Bosnian utility company Elektroprivreda has warned of “increasingly uncertain” power supplies to customers amid strikes by thousands of coal miners over work and pay in the Balkan state of around 3 million.
State-owned Elektroprivreda Bosnia-Herzegovina’s director, Admir Andelija, told reporters on November 24 that the company had already been forced to shut down two units at a thermal power plant in Tuzla, in the north of the country.
Thousands of employees of the company’s seven mines stopped work the previous day in support of their fellow miners protesting in the capital, Sarajevo, over government phase-out and restructuring plans for the coal industry.
The Western Balkans is plagued by some of Europe’s — and the world’s — worst air pollution.
Seventy-five percent of Bosnia’s electricity comes from coal-fired power stations, and a 2050 commitment to shut down the industry has set the stage for a dramatic economic and cultural shift.
Union leaders said on November 24 that miners would maintain “disobedience” that is likely to prevent the production of coal.
Elektroprivreda is owned by the so-called entity government of the Muslim and Croat Federation that makes up half of Bosnia, along with the Serb-majority Republika Srpska.
The company said in a statement that it had been forced to operate all three blocks of a thermal power plant in Kakanj to make up the shortfall from Tuzla but that the coal stockpile in Kakanj was sufficient only for “the next 15 days.”
Temperatures have plummeted in southeastern Europe with the approach of winter, with temperatures hovering around freezing.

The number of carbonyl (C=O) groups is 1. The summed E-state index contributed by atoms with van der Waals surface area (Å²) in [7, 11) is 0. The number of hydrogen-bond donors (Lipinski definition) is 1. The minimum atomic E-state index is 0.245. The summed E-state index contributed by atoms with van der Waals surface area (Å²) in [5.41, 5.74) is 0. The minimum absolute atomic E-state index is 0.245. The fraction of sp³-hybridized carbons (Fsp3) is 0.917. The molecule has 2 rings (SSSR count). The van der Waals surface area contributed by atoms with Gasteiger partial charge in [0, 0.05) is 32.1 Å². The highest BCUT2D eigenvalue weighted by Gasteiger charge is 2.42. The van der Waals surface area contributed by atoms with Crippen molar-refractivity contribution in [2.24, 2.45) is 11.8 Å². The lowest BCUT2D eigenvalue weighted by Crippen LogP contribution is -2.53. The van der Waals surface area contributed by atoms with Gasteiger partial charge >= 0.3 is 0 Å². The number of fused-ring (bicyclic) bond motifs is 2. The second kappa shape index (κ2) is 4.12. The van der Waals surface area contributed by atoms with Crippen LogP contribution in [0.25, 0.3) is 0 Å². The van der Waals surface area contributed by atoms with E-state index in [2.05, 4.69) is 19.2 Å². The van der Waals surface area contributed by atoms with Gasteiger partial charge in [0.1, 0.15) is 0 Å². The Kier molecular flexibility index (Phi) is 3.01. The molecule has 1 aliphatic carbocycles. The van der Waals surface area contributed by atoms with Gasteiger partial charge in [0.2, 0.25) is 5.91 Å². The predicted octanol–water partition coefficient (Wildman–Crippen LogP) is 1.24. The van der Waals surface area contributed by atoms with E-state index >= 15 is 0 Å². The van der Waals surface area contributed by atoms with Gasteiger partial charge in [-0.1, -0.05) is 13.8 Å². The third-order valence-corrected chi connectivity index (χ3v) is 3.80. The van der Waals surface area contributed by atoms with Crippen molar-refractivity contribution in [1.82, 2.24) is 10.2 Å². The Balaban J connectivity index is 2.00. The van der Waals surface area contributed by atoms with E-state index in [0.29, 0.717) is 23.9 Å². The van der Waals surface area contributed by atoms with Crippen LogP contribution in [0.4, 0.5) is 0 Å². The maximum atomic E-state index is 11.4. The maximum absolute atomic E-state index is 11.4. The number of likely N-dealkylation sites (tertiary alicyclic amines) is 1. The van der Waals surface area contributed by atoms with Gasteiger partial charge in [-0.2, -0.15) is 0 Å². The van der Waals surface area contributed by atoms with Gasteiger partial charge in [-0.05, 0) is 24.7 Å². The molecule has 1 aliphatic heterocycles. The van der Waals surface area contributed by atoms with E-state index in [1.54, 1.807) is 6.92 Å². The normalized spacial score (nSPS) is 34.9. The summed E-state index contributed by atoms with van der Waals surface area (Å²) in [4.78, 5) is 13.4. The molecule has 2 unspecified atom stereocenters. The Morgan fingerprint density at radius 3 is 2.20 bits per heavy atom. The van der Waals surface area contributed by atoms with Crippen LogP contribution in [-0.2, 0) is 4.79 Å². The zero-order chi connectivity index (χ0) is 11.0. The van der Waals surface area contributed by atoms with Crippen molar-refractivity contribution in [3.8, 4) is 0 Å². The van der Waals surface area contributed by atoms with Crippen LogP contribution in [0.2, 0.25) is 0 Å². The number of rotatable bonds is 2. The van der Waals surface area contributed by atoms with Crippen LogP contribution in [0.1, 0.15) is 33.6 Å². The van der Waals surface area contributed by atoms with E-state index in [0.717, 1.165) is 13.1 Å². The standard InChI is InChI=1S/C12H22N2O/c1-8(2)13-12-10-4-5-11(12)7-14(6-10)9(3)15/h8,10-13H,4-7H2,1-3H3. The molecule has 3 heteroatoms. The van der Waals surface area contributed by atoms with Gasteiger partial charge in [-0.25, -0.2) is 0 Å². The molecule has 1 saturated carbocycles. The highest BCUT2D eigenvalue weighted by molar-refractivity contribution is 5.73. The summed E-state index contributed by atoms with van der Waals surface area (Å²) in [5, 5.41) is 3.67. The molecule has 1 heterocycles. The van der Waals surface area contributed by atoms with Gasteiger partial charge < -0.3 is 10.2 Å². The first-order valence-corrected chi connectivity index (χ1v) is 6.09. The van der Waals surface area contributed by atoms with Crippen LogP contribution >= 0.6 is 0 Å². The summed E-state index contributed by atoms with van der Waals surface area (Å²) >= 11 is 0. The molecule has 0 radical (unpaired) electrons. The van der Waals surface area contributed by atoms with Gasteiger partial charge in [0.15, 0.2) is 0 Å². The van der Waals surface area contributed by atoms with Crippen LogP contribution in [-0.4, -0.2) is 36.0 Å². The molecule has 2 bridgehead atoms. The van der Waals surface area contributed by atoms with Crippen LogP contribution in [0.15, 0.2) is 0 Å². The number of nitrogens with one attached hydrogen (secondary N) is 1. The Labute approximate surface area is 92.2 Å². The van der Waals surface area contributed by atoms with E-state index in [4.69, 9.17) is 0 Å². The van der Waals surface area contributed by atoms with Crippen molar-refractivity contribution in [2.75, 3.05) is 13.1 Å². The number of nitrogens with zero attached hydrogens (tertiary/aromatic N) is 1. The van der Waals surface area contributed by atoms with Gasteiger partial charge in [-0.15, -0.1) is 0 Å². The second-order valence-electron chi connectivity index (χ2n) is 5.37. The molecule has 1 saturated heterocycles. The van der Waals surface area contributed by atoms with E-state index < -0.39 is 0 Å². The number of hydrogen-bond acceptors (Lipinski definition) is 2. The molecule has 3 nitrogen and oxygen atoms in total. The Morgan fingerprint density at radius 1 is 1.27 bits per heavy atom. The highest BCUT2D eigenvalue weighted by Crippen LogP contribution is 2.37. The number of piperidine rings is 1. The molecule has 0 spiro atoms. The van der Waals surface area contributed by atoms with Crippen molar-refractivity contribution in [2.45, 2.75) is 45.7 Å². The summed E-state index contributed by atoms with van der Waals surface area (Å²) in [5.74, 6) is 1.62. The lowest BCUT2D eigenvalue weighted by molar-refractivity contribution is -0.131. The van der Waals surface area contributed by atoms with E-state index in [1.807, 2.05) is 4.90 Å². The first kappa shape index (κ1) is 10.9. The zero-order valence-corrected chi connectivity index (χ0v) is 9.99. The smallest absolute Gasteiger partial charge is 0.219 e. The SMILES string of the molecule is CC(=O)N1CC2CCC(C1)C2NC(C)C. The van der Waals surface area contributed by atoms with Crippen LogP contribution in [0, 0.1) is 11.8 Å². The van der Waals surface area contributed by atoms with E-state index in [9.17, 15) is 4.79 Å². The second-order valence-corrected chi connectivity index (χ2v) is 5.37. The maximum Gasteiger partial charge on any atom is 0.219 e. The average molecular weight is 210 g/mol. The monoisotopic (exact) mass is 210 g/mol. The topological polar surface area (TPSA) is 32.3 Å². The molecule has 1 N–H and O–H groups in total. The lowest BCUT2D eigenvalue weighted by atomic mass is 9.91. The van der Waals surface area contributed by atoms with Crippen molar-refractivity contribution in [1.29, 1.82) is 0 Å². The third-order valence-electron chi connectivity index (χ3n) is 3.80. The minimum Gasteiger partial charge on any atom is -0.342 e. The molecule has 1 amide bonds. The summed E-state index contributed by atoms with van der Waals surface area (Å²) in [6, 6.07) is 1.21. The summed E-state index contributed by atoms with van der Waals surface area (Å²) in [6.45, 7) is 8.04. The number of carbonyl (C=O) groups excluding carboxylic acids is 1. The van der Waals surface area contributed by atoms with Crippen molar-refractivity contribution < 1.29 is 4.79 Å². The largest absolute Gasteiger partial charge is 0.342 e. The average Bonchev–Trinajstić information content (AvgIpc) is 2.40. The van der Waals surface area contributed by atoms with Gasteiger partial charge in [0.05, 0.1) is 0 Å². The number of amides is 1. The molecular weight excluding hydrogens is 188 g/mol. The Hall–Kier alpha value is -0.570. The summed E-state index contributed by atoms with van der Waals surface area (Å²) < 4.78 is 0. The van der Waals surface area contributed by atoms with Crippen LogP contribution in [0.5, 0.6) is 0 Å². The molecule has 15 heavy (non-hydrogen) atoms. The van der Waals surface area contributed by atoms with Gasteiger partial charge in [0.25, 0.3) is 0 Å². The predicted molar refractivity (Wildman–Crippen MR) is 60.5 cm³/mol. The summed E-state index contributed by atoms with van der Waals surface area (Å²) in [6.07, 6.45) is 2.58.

Bosnia’s political institutions are mired in years of crisis, as well, as various factions still governed under a 26-year-old peace agreement to end the Bosnian War maintains power-sharing along mostly ethnic lines, with an international high representative helping ensure some aspects of government.
Federation Prime Minister Fadil Novalic on November 23 asked the speaker of the entity’s parliament to organize an extraordinary legislative session to discuss miners’ demands.
He also urged federation Energy Minister Nermin Dzndic and Elektroprivreda boss Andelija to “urgently provide the government with information regarding the situation in the mines and miners’ requests” that could be sent to inform lawmakers.
Dzindic reportedly invited representatives of the 7,000 or so miners to negotiate.
But Sinan Husic, president of the federation’s Mine Workers’ Union, told RFE/RL’s Balkan Service late on November 24 that miners were still awaiting a response to their demands from the federation’s government.
He said the union “had not received a decent answer” by late afternoon.
“Our demands were not met,” Husic said. “We are no longer waiting, we are returning to the coal mines. But we have active ‘workers’ disobedience,’ supported by the Miners’ Union. There is and there will be no coal production in the coal mines. No production until all our requirements are met.”
Dzindic called some of the miners’ requests “logical and we will accept them,” but added, “Some are illogical and we need to talk.”
Some of the demands focus on work and compensation, while others reportedly call for leadership changes at the mines’ operators.
“It’s impossible to replace seven CEOs from seven coal mines at once,” Dzindic said. “That would lead the system to collapse.”
A negotiating team has been formed to talk to representatives of the miners that includes company and ministry representatives.
The federation-level government plans to restructure indebted coal mines, whose debts are said to amount to around 460 million euros, amid a longer-term shift to cleaner energy.
The heads of six of the seven mines recently warned of difficulties and the possibility of bankruptcy, which they said was “inevitable” without restructuring, and resulting “disturbances” in the power network, the economy, and “social problems.”
The restructuring plans by the government are part of a plan to transition from heavy reliance on coal to renewable energy sources and to reduce the number of workers to 5,200.
Earlier this year, representatives of both sides agreed to the plan.
But newly announced work regulations that reportedly include slashed wages are seen by the unions as an abrogation of collective bargaining.